Mixing piglets from different origins has been shown to increase disease transmission and decrease performance . Maes et al. [6, 19] found an increase in mortality in batches that had pigs from multiple origins in a study using data from one Belgium pig company. In agreement, our data shows that batches using pigs from a single origin had better FCR and sqrtMORT both in the OD and in most of the companies presenting variability in this factor.
An analysis of the housing facilities showed that the percentage of slatted floor and type of ventilation system were significant factors only in ComB. Batches that had lower than 50 % of slatted floor or automatic ventilation control had lower sqrtMORT. In addition, automatic ventilation also led to a reduced sqrtMORT in OD. The optimal proportion of slated floor should be related to the density of pigs in the pen, since pigs use specific areas of the pen to feed, rest and defecate, where resting in a dry and solid floor is a priority . In adittion, barns with fully slatted floor may have higher emissions of ammonia and other noxious gasses compared to those with partially slatted floors resulting in more respiratory problems and/or pulmonary lesions [21, 22]. The efficient removal of gases and moisture may depend also on the type of ventilation control system used. Choi et al.  observed higher profitability in nursery pigs housed in barns with automatic ventilation compared with those housed in manual ventilation. In contrast to our results, studies carried out by Losinger , Maes et al. , and Oliveira et al.  did not observe any influence of floor type or ventilation system on performance.
The type of feeder showed no effects in the individual companies in the current study, but it was an important facility factor in OD, where herds equipped with multi-space feeders had poorer FCR. Gonyou and Lou  and Myers et al.  concluded that single-space feeders with drinker may improve performance in GF pigs. On the other hand, Maes et al.  did not find any benefit using feeders with incorporated drinker.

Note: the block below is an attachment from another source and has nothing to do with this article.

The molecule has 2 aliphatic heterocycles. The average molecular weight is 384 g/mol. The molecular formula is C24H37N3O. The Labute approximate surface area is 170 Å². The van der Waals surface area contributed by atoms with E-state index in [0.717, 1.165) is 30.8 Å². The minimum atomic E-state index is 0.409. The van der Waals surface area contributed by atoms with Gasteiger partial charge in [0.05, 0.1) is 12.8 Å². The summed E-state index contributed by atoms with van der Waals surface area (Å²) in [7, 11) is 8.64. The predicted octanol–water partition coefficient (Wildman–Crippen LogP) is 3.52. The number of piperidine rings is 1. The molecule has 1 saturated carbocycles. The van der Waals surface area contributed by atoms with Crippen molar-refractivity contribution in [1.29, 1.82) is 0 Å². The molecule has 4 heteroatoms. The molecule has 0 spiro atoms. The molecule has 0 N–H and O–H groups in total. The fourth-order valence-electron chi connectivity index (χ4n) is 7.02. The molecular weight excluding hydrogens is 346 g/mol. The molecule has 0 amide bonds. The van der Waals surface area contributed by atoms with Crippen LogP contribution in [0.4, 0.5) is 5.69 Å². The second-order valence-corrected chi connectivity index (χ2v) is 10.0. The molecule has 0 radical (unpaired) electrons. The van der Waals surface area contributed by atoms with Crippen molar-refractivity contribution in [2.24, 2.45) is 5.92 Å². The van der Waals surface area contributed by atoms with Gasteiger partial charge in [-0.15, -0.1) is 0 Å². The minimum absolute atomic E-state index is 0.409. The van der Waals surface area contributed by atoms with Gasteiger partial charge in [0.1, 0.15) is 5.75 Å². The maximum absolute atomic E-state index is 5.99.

Age of the barns, routes used to supply medication, and water source were factors not included in the OD model because there were missing values for a high number of batches. Thus, these factors were only studied at a single company level in order to obtain information about its effects. In three out of four companies, herds managed in facilities less than 10 years old had better FCR or lower sqrtMORT than herds that were managed in facilties that were more than 10 years old. There is a paucity of information regarding age of facilities on GF performance, however one study showed that age of facilities did not affect GF mortality rate . Batches using only in-feed medication also had lower sqrtMORT. According Miller et al. , in-water and injection medication are more effective in sick pigs (for therapeutic purposes) whereas in-feed medication is associated with preventive medication. Thus, the use of medication only in feed may be more common in herds with excellent health. Results about water source were contradictory among companies and no clear conclusion can be drawn.
In agreement with our study Maes et al.  observed lower mortality in smaller batches. However Oliveira et al.  did not find an effect of batch size on mortality and feed intake. Our findings suggest that an all-in-all-out management system in small batches may improve health status.
Finally, IBW was included as a covariate in all the models to account for the large variability of IBW among companies unlike the FBW which was similar among companies. Forcing IBW was decided based on the experience of the authors with different data sets. Data from a single company may not have enough range of IBW to reach significance, however IBW was included to account for the corresponding variability. Lower IBW increased sqrtMORT and improved FCR in some companies, as also observed by Larriestra et al.  concerning mortality.